The departing-forever crowd was everywhere inside the Chop train station on October 31, 1979. It was a challenge to find a spot to set down a suitcase or sit. Spread out through the five or six halls that were open to the public at this border station were the departing Jewish families. Small, large, very Jewish, and really Gentile looking. Old, middle-aged, young, childless, and with children of all ages. Finely, neatly, so-so, sloppily, expensively, and poorly dressed. The ailing, the pregnant, the toothless, the gold-toothed. Handsome, ugly, average looking. Fat, skinny, smart, dumb. Well behaved, rude, polite, obnoxious, angry, neurotic, calm. Russian, Ukrainian, and Moldovan. Jews of all kinds were here to cut out of the Soviet Union after months or years of deliberations, preparations, refusals, and humiliation. Here, at the station in Chop, which as I later discovered means “cut” in English, we were gathered together, I thought, like the Jews of Babiy Yar were in September 1941, as if to the slaughter. Chop, chop, chop!
Everyone was dressed in many layers of everything. I had on my revolutionary turtleneck and Monsieur jeans, with the Riga twin dress over them, and over that a sweater of many colors that I knitted myself. Over it all was my Polish coat, the same one that had shielded me against sleet, rain, and snow for the past three years. My brown rabbit-fur hat was on my head, and on my neck, twisted and tucked into my sweater, was my white Orenburg down shawl, like those the heroic Russian women wore during the Great Patriotic War and like those of the Decembrist exiles. I do not remember what I wore on my feet. I just know it was something equally as uncomfortable as all the combined layers of my clothing. I felt like stuffed cabbage, barely able to turn. I was suffocating, itching from the down and wool—completely miserable. But not as they were, I kept reminding myself, not as when they stood naked, waiting to die. I am so much luckier. It will soon end and end well for me. That quickly became my lifeline mantra at Chop.
The station buzzed in a not-too-happy beehive sort of way. It was as if carnage was actually expected. The sound of it was not yet distinct, but every time a large, dirty, industrial gray door swung open, all heads turned to the boarded-off part of the station, the carnage room. All voices quieted, and a look of fear crossed the adults’ faces. This repeated hundreds of times each hour. The fear was also apparent in the children’s eyes. It was acute and contagious. It was most probably in mine. I was a scared child who was pretending to be a brave adult.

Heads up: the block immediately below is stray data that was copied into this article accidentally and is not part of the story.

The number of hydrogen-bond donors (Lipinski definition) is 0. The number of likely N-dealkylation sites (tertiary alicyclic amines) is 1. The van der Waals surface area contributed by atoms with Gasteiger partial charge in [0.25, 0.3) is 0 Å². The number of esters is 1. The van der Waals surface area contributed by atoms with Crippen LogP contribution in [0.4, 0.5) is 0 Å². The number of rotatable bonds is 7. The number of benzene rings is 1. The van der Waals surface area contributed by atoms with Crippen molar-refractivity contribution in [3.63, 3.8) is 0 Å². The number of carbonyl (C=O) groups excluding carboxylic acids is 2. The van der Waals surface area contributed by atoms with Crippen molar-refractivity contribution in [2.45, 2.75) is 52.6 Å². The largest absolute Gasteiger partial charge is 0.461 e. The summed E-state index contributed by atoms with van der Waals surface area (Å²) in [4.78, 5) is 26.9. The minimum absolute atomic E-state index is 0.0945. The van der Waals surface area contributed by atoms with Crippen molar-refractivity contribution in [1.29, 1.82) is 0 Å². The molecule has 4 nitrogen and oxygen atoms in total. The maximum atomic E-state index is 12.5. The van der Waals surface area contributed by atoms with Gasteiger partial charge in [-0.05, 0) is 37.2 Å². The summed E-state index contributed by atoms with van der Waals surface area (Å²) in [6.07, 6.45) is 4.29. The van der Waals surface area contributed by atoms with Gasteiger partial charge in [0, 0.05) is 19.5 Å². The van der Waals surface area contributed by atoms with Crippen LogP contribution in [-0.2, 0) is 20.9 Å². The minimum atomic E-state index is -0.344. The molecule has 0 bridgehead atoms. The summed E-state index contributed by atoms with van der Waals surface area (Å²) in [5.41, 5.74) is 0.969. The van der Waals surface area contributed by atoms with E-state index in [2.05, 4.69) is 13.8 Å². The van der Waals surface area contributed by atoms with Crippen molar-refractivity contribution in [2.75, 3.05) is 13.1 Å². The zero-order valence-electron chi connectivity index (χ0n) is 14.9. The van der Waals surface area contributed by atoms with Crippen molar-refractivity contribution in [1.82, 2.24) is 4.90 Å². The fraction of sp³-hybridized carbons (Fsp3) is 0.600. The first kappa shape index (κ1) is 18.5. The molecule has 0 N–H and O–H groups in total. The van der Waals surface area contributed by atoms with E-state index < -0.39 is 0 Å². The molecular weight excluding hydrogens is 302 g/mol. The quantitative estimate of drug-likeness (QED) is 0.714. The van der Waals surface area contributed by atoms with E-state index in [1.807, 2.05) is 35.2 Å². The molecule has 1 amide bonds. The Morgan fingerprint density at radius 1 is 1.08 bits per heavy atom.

It was soon the departure-control time for the people of the October 31 morning train. Men in boots from Hungarian, Czechoslovakian, and Soviet customs; border servicemen and servicewomen; medics; and border policemen were everywhere. Cleaning crews with stinky brooms washed the floors with grimy rags out of filthy buckets of dirty floor water. Pretending as if they were doing so by chance, they would deliberately settle their rags among the sandwiches and fried chicken that waiting Jews spread over their suitcases. Sneaking around these makeshift tables and large families, the cleaners were probably spying on the departing. Nobody cared about anyone in Chop. As always in the Soviet culture, a person’s problems were that person’s problems. Consideration, kindness, comfort, and care are never the attitudes of the oppressed. We were only taught that, never shown that.
To me this grotesque scene was straight out of Goya’s Los Caprichos etchings. In them he condemned the society in which he lived. I was silently condemning mine. I engraved onto my brain’s visual canvas my farewell to the USSR. I wish I could scroll you down the memory in my brain dated October 31, 1979. Maybe technology will allow us someday in the not-too-distant future to exchange our visual brain records as easily as we can now AirDrop between our iPhones or swap pictures through Facebook with relatives all over the world.
I recall this day as a day of anxiety and fear, and at the same time it was a day of anticipation. I was on the brink of freedom. It was real. It peeked through the filthy doors and made the sweaty-itchy discomfort somehow tolerable. Dust, dirt, despair, and darkness were on our side; light, hope, and promise were on the other. The only thing that separated us from freedom was a few people into whose hands our destiny had entrusted our final moments in the USSR.